For the first time since the 2004-05 school year, Philadelphia School District officials are projecting that they'll end the fiscal year with a budget surplus, they said during yesterday's School Reform Commission meeting.
Also yesterday, the officials said textbook audits at high schools revealed serious book shortages at three or four schools.
And, they announced, district schools will be not close on Jan. 20, a Tuesday and the day after Martin Luther King Day, for Inauguration Day. Schools will instead use special curricula at every grade level that day to turn President-elect Barack Obama's Inauguration into a teaching moment, district Superintendent Arlene C. Ackerman said.
"Believe me, you don't know how we agonized over this, back and forth," she said of the decision to keep schools open.
Because many students would not have parental supervision, the decision was made to hold classes, Ackerman said, so students would be able to watch the Washington festivities on television and learn from the event. Also, if parents request it, their children can get the day off to attend the Inauguration.
Regarding the budget, if expenses stay on course, the district will have $490,000 left when the fiscal year ends next June 30, said the district's chief business officer, Michael J. Masch. He noted that last spring the schools were grappling with a $29.7 million deficit.
A fraction of that deficit remains on the books - $476,000. It will be erased and replaced by a surplus "as long as we keep spending under control," Masch said in an interview.
The improved financial situation is due in part to a hiring freeze that reduced salaries by $16.7 million; $5.7 million less being spent on charter schools due to smaller-than-projected student enrollments, and $6.5 million less being spent on transportation, due to SEPTA's agreement to charge the district only for TransPasses that studentsuse rather than for all passes given to them, Masch said.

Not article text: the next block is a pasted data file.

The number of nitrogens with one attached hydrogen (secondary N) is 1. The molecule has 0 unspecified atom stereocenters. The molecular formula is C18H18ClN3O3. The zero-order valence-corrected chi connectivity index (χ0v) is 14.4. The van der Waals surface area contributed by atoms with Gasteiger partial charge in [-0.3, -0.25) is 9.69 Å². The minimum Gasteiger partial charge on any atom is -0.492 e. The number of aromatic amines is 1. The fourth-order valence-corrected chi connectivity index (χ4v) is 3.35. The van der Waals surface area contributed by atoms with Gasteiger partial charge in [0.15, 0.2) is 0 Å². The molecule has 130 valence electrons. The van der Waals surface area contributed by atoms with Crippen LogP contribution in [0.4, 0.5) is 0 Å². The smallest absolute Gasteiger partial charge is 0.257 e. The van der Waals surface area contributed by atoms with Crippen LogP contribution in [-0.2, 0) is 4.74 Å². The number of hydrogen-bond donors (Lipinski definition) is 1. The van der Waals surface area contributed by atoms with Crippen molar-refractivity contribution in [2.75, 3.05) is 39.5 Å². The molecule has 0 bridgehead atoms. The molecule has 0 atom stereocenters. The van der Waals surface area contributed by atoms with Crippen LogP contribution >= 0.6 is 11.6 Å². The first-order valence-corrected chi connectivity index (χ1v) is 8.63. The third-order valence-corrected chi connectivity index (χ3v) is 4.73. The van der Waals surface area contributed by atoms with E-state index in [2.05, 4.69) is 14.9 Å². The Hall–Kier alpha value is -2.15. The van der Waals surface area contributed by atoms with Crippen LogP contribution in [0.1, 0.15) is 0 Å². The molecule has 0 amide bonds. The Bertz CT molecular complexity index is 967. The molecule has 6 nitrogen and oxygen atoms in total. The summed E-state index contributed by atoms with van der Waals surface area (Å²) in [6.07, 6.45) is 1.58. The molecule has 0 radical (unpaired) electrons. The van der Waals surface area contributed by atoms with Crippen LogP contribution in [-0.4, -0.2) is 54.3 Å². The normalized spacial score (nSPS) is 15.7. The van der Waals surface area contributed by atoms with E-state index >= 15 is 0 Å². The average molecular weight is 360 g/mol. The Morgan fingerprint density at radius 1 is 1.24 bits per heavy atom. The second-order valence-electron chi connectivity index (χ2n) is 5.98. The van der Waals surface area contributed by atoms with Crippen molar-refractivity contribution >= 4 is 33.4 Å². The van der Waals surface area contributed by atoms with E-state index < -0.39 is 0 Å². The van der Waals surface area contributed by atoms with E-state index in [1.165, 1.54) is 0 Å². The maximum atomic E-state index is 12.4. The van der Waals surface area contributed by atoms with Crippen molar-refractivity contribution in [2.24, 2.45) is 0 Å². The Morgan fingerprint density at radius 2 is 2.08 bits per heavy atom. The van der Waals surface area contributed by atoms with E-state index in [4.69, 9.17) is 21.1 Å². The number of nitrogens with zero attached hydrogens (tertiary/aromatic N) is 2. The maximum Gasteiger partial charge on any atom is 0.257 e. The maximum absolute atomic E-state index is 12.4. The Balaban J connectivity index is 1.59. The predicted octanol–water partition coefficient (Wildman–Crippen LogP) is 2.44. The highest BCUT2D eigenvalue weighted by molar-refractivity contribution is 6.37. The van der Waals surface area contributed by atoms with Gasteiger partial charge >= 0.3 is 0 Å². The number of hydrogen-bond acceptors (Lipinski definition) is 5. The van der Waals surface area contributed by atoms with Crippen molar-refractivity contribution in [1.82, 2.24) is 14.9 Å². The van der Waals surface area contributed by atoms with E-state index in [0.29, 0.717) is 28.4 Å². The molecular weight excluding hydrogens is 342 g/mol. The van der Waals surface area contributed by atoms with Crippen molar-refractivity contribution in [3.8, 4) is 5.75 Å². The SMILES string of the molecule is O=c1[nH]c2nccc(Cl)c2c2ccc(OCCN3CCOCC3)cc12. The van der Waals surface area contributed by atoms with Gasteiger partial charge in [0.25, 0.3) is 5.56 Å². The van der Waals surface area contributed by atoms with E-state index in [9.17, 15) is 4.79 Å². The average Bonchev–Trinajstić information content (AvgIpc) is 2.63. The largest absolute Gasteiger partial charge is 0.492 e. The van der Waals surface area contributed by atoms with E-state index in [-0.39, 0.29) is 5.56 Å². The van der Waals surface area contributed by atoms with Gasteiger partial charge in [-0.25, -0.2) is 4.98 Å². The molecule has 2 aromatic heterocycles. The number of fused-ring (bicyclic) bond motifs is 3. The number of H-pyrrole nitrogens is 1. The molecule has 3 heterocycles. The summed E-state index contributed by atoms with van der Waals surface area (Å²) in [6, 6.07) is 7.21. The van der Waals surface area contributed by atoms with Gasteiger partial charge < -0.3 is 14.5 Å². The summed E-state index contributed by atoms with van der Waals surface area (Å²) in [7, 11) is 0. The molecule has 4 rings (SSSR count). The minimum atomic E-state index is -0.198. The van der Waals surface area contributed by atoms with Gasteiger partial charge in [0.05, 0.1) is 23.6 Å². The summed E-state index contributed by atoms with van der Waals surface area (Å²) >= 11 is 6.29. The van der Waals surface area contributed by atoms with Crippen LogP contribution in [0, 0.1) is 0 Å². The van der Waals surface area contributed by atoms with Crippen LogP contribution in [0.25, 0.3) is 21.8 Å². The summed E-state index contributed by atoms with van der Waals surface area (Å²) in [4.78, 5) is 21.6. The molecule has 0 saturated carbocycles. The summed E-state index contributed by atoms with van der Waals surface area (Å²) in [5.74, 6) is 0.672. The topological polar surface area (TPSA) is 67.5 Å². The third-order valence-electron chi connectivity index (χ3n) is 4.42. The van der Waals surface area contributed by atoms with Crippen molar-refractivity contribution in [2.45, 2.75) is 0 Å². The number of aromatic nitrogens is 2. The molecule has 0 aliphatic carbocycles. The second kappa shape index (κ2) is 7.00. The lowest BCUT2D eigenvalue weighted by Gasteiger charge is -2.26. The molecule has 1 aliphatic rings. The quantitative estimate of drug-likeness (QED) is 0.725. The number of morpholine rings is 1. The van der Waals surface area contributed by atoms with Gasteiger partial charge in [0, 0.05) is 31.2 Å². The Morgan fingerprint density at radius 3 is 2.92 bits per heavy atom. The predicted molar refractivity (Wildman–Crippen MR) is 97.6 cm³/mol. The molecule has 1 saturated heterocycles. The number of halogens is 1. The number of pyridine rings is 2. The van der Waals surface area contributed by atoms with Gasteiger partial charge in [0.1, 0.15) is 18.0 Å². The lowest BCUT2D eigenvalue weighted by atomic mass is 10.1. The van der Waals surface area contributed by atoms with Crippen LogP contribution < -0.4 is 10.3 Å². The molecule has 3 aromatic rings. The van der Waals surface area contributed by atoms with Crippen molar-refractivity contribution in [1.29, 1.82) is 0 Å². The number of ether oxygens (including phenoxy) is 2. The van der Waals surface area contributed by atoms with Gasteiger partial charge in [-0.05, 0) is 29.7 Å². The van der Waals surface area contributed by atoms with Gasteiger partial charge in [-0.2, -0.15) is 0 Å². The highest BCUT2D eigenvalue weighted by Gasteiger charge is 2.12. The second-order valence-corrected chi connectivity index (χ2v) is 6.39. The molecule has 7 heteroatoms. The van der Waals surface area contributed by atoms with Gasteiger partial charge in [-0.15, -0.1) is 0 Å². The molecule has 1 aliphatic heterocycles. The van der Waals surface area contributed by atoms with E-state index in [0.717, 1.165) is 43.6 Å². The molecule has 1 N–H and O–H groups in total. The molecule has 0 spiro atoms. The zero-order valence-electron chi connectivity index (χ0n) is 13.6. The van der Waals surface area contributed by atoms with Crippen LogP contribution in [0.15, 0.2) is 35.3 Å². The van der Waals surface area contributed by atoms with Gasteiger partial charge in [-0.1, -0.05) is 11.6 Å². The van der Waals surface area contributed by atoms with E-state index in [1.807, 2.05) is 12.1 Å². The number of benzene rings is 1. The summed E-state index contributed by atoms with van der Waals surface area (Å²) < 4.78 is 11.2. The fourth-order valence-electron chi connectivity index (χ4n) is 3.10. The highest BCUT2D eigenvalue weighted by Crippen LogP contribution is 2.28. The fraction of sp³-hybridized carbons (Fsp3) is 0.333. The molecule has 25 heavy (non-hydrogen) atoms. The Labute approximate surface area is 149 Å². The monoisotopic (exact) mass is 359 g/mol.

Commission members said the financial projections from Masch - the state's former budget director - should remind state lawmakers that the taxes that have been invested in city schools are being managed well.
"It's very important that this is the type of message that gets to Harrisburg . . . These are dollars that have been well-managed, well-spent and accounted for," Sandra Dungee Glenn, chairwoman of the reform commission, said during the meeting.
Commission member James P. Gallagher pledged, "We are tough-minded enough and prepared not to fall into the canyon again."
Last week the Daily News reported that despite the district's spending $124 million in the last five years on textbooks, students were still complaining that their schools do not have enough textbooks for them to take home.
Textbook audit teams found that many high schools have enough books, said Tomas Hanna, chief of school opeations.
"You might find that in one room they may be short a book or two here," he said. "They could go across the hall or into the book closet and identify that book.
"We did find schools that knew they were short and placed orders and indicated such to us," he added.
Still, there was "very uneven" implementation of the district policy, which requires students to pay for lost books, he said.
Also "uneven" are schools' policies on letting students take books home, said Hanna, a former principal.